Avec Atelier Manferdini (Elena Manferdini), BairBalliet (Kelly Bair, Kristy Balliet), Hernan Diaz Alonso, Florencia Pita & Co, Griffin Enright Architects (Margaret Griffin, John Enright), Damjan Jovanovic, Alberto Kalach, Ferda Kolatan - su11 architecture + design, Fabian Marcaccio, Lucy McRae, Casey Rehm, Ruy Klein (David Ruy, Karel Klein), servo, Testa & Weiser Inc. (Peter Testa, Devyn Weiser), Tom Wiscombe, Liam Young
In every process of evolution, there is a period of extreme contamination that lends the possibility for the trajectories of species to begin mutating. In the last thirty years, design has experienced multiple paradigm shifts generated by an eruption of new methodologies. These were derived mainly from new technologies, but also from a series of cultural changes, each prompting a reorganization in the culture of design, architecture, and art, and violating an old order, rendering it historical, obsolete.
Today, perhaps as never before, we share a technical language that flows from discipline to discipline, altering the paths of previously discrete branches of knowledge. Many practices—art, architecture, fashion, film, music— explore similar ambitions, ideas rippling across and among them. The notion of authorship itself is in flux.
This exhibition acknowledges and propels this phenomenon. It seeks to carve a path through a jungle of aesthetic and conceptual similarities to provoke contamination. Through artificial intelligence, the work featured will be exposed to a perpetual state of transformation and mutation. The exhibition gathers a key set of practices, primarily from architecture, but also from art and fashion, to reveal facets of the strange beast that the tumultuous paradigm shifts of recent decades have left behind.
Each participant is asked to present a project, primarily represented through a single image: not their finest or most successful piece of work, but the most strangely speculative, uncomfortable, and unresolved work—the one that haunts their practice. This is an exhibition of the irksome.
Projects may represent the future of the practice, the future of our world, an alternate future of either, a possible future (potentially best to be avoided), an unexploded bomb, a false start, or a truly terrible idea that refuses to desist. These projects represent the moment of contamination when a freshly minted paradigm finally becomes identifiable in the act of its alteration into something new—and as yet unidentifiable—a sampling of the orphaned drafts for what might still turn out to be a successful mutation.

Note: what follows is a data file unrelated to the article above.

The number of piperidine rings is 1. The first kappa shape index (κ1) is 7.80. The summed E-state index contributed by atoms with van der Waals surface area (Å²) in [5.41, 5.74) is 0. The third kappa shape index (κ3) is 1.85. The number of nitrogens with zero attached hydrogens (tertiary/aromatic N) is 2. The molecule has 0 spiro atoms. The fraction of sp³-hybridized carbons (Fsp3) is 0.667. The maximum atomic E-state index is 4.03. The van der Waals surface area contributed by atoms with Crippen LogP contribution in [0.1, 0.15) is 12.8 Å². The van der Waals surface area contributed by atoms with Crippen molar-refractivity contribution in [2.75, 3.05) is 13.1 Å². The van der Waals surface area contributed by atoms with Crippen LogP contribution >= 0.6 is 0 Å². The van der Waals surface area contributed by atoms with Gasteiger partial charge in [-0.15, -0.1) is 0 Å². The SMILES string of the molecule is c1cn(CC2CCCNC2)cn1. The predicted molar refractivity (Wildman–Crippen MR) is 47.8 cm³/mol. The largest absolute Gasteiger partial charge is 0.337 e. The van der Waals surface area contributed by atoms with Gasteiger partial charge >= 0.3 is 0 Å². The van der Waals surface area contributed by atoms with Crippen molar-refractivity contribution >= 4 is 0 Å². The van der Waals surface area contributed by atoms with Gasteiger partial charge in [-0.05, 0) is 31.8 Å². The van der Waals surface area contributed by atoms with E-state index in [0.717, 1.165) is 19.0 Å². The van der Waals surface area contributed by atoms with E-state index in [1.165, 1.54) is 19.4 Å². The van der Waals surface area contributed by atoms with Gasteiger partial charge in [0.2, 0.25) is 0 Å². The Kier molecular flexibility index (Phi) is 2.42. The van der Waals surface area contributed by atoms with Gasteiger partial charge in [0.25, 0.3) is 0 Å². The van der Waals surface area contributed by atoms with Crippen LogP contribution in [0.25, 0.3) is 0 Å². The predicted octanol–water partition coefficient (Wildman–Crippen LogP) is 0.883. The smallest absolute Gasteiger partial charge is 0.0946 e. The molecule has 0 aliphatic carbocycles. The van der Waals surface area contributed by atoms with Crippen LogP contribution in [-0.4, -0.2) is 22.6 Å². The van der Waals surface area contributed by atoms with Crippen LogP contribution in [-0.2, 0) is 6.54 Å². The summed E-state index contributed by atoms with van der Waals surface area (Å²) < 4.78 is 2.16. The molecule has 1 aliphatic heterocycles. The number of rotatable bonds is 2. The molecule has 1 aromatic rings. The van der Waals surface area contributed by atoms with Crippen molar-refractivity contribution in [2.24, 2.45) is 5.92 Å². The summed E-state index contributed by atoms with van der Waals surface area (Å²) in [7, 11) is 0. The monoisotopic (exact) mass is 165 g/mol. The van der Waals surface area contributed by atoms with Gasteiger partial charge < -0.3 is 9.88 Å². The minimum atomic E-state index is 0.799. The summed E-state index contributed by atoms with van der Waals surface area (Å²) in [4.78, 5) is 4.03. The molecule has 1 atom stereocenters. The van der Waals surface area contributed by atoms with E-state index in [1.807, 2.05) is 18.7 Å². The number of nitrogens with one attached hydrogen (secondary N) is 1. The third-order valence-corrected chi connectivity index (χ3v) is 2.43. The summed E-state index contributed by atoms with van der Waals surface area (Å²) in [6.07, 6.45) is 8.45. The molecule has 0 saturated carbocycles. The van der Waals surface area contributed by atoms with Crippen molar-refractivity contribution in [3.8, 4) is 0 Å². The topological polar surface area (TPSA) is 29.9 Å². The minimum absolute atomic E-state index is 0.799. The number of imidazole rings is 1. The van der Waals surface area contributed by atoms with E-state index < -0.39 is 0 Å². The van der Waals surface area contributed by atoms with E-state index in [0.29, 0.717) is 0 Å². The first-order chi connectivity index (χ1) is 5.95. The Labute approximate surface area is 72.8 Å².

These works, represented in the simplest possible way, are one half of the exhibition. The second half will then contaminate these contaminations with an alien technical logic, producing further mutations and intimating evolution as a stage rehearsal: unpolished, invisible, in process, and normally not meant to be seen. Here we exploit contemporary models of artificial intelligence to produce continuously evolving architectural speculations based on these projects. Two neural network models will be locked in a continuous game of comprehension and generation, utilizing machine learning to engage the selected works. The first network is designed to read and understand architectural intention purely through image. This model will explore the ability of nonhuman systems to find novel commonalities or architectural classifications between disparate design projects. This happens through direct formal analysis and thus in the systematic absence of traditional theoretical discourse. The second network will leverage the synthesized agendas of the first to generate new architectural provocations and imagery. In short: the first understands, the second designs. Over the course of the exhibition, these two inhuman partners will endlessly evolve new forms, oscillating between expressing the curated works’ underlying content (as understood by a nonhuman actor), and spiraling into mutated imagery that challenges the human observer’s understanding of meaning and form, while withdrawing the work from traditional concepts of authorship and intention.
In this exhibition, a radical set of unresolved and dissimilar contaminations of accepted practice will itself be contaminated through the irruption of a single cross-disciplinary technical language, AI, in the hopes of gleaning a fleeting glimpse of evolutionary outcomes stranger than anyone could have expected; indifferent to our desires and far from eugenic fantasy, the product neither of adaptation nor of “intelligent design,” a beast; but ideally at best, and after many failures, in some sense, life.